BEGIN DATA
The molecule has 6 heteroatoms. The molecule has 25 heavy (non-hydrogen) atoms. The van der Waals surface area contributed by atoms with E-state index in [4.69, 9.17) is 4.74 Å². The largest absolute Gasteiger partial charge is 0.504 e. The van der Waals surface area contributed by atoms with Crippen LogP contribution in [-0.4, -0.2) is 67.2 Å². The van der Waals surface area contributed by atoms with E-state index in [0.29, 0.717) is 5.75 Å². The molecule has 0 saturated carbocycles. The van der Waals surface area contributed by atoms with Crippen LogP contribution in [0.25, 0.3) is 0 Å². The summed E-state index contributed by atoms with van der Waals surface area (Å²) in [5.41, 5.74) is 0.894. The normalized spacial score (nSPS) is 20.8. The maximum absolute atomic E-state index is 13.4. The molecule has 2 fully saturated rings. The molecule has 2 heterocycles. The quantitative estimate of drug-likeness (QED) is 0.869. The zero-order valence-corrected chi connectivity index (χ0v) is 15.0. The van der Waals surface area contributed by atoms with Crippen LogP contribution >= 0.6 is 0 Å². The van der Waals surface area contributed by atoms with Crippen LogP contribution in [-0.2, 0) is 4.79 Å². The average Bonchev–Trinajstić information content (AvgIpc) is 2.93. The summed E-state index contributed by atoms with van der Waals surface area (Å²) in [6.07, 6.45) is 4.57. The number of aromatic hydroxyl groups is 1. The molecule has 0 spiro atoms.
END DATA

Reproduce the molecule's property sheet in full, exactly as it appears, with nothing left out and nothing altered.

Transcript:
The molecule has 6 heteroatoms. The molecule has 25 heavy (non-hydrogen) atoms. The van der Waals surface area contributed by atoms with E-state index in [4.69, 9.17) is 4.74 Å². The largest absolute Gasteiger partial charge is 0.504 e. The van der Waals surface area contributed by atoms with Crippen LogP contribution in [-0.4, -0.2) is 67.2 Å². The van der Waals surface area contributed by atoms with E-state index in [0.29, 0.717) is 5.75 Å². The molecule has 0 saturated carbocycles. The van der Waals surface area contributed by atoms with Crippen LogP contribution in [0.25, 0.3) is 0 Å². The summed E-state index contributed by atoms with van der Waals surface area (Å²) in [5.41, 5.74) is 0.894. The normalized spacial score (nSPS) is 20.8. The maximum absolute atomic E-state index is 13.4. The molecule has 2 fully saturated rings. The molecule has 2 heterocycles. The quantitative estimate of drug-likeness (QED) is 0.869. The zero-order valence-corrected chi connectivity index (χ0v) is 15.0. The van der Waals surface area contributed by atoms with Crippen LogP contribution >= 0.6 is 0 Å². The van der Waals surface area contributed by atoms with Crippen LogP contribution in [-0.2, 0) is 4.79 Å². The average Bonchev–Trinajstić information content (AvgIpc) is 2.93. The summed E-state index contributed by atoms with van der Waals surface area (Å²) in [6.07, 6.45) is 4.57. The number of aromatic hydroxyl groups is 1. The molecule has 0 spiro atoms.